It’s that time of year when there is less daylight and the oak brush and aspen trees begin to glow with fall colors. Parts of the San Juan Skyway are hitting peak fall foliage while trees at lower elevations like Durango, Cortez and Pagosa Springs are just beginning their annual change.
Timing is of the essence when it comes to catching the fall leaves at their peak, and this year may prove to be different from years past.
Mark Miller, a meteorologist with the National Weather Service, said when the weather is dry, fall colors tend to show earlier, but with an above-average monsoon, lower elevations may take longer to display their fall colors.
San Juan Skyway:
- Durango to Purgatory: Patchy to partial
- Purgatory to Coal Bank: Near peak
- Coal Bank to Molas Pass: Peak
- Molas Pass to Silverton: Peak
- Silverton area: Peak (slightly post peak)
- Silverton to Red Mountain Pass: Peak
- Red Mountain Pass to Ouray: Peak
- Mancos area: Patchy
- Dolores to Rico: Partial
- Rico to Telluride: Partial
- Telluride to Ouray (Dallas Divide): Near peak
- Pagosa Springs: Partial
- Missionary Ridge: Near peak
- La Plata Canyon: Patchy
“This seems to be something we’ve noticed,” Miller said. “When it’s wetter, it keeps leaves green longer into the fall.”
The increased moisture reduces the stress on trees, creating longer-lasting and more vibrant colors. It also reduces the number of trees with brown-tinted fall leaves.
Durango-La Plata Airport received 7.53 inches of rain from June to September, which includes the monsoon. By comparison, the average rainfall during that same period is 5.04 inches.
In more arid years, Miller said peak color season tends to be in the middle of September, but because of this year’s moisture, the colors began showing in late September and early October.
The leaves change color as a result of lower temperatures and fewer hours of sunlight, which cause leaves to stop the food-making process. Miller said chlorophyll shuts down causing the change in the leaves.
“The sun angle starts to lower and that reduction of light triggers the trees to start changing colors,” he said.
According to the San Juan National Forest Color Report, parts of the San Juan Skyway have already reached peak foliage.
Elevation is a factor. Miller said higher elevations tend to be cooler allowing for the color change to happen earlier in those areas.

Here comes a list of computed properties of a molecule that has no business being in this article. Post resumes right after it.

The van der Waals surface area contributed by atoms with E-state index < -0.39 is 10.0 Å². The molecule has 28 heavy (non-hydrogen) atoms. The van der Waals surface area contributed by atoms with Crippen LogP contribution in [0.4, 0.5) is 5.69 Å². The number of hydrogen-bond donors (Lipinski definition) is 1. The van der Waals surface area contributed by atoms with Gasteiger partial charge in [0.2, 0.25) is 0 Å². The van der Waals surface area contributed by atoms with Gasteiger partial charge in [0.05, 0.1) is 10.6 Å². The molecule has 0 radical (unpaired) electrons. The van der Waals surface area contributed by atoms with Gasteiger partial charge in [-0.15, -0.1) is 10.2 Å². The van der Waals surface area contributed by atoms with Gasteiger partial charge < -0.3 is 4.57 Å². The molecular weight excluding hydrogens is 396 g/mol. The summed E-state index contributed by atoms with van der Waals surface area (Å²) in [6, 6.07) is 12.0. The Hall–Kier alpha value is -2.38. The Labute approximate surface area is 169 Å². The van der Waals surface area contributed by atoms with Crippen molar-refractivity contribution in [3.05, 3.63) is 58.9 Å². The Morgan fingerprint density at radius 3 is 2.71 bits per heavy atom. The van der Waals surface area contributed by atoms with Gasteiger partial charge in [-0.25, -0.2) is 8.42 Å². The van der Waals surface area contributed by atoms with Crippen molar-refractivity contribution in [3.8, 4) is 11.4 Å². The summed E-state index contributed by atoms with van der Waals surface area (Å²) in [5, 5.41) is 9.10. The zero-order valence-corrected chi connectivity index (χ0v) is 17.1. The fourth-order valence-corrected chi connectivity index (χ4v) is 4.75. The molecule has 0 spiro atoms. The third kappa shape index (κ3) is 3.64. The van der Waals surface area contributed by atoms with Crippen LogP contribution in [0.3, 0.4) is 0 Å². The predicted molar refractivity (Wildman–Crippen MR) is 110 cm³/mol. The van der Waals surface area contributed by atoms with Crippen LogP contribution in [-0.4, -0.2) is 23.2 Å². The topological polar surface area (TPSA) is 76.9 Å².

San Juan Mountains Association Visitor Information Specialist Priscilla Sherman said aspen trees near Silverton have been peaking for about two weeks. She said Red Mountain Pass is also in peak season for fall foliage, while areas near Lizard Head Pass on Colorado Highway 145 are still relatively green.
Sherman advises visitors not to bother wildlife while looking at leaves.
“A big thing is to keep your distance and not bother their quiet sanctuary place, especially with moose because they can be pretty dangerous,” she said.
Mineral Road north of Silverton is a prominent location for moose, she said.
“Wherever there’s marshy areas with willows, you’re most likely going to see moose these days,” Sherman said. “But we are just cautioning people, they are not friendly and they will charge you.”
For those who want to visit off-road trails to see the leaves, Sherman advises to check weather conditions at the visitors centers in Silverton and Ouray. She said recent snowstorms highlight the need to know forecasts in the high country to avoid becoming stuck in the snow or caught by surprise by a sudden change in conditions.
Sherman said some parts of the Alpine Loop received 4 inches of snow last weekend.
With rifle hunting season beginning Oct. 15, she also suggests visitors be aware of their surroundings while in the forest.
The San Juan National Forest publishes a Fall Color Report that provides information about the foliage change in various regions around the forest. To access the report, visit www.fs.usda.gov/sanjuan.
Bailey Duran contributed to this report.